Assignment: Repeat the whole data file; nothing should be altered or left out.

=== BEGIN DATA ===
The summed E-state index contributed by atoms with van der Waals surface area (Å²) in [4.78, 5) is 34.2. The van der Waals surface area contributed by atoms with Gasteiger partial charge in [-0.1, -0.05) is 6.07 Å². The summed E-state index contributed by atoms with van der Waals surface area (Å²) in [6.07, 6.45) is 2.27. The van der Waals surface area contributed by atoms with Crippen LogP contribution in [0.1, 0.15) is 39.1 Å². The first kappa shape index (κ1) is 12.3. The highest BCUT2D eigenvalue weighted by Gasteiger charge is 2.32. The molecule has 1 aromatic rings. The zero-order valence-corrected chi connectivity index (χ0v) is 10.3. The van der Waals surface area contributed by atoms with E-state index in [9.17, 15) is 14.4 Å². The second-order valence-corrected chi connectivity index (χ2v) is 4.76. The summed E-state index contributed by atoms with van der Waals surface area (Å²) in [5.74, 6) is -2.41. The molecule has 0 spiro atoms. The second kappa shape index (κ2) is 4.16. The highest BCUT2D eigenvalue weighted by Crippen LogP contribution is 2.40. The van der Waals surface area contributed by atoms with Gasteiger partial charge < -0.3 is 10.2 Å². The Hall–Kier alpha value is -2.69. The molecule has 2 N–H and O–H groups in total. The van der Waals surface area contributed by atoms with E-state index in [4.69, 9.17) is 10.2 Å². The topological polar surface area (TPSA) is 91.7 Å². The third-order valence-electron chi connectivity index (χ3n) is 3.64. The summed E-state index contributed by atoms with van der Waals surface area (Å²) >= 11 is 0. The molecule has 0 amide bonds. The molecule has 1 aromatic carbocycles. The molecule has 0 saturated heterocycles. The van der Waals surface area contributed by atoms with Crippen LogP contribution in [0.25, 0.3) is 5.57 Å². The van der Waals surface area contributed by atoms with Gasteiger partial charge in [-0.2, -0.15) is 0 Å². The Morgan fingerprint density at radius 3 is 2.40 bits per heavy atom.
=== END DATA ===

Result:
The summed E-state index contributed by atoms with van der Waals surface area (Å²) in [4.78, 5) is 34.2. The van der Waals surface area contributed by atoms with Gasteiger partial charge in [-0.1, -0.05) is 6.07 Å². The summed E-state index contributed by atoms with van der Waals surface area (Å²) in [6.07, 6.45) is 2.27. The van der Waals surface area contributed by atoms with Crippen LogP contribution in [0.1, 0.15) is 39.1 Å². The first kappa shape index (κ1) is 12.3. The highest BCUT2D eigenvalue weighted by Gasteiger charge is 2.32. The molecule has 1 aromatic rings. The zero-order valence-corrected chi connectivity index (χ0v) is 10.3. The van der Waals surface area contributed by atoms with E-state index in [9.17, 15) is 14.4 Å². The second-order valence-corrected chi connectivity index (χ2v) is 4.76. The summed E-state index contributed by atoms with van der Waals surface area (Å²) in [5.74, 6) is -2.41. The molecule has 0 spiro atoms. The second kappa shape index (κ2) is 4.16. The highest BCUT2D eigenvalue weighted by Crippen LogP contribution is 2.40. The van der Waals surface area contributed by atoms with Gasteiger partial charge < -0.3 is 10.2 Å². The Hall–Kier alpha value is -2.69. The molecule has 2 N–H and O–H groups in total. The van der Waals surface area contributed by atoms with E-state index in [4.69, 9.17) is 10.2 Å². The topological polar surface area (TPSA) is 91.7 Å². The third-order valence-electron chi connectivity index (χ3n) is 3.64. The summed E-state index contributed by atoms with van der Waals surface area (Å²) >= 11 is 0. The molecule has 0 amide bonds. The molecule has 1 aromatic carbocycles. The molecule has 0 saturated heterocycles. The van der Waals surface area contributed by atoms with Crippen LogP contribution in [0.25, 0.3) is 5.57 Å². The van der Waals surface area contributed by atoms with Gasteiger partial charge in [-0.2, -0.15) is 0 Å². The Morgan fingerprint density at radius 3 is 2.40 bits per heavy atom.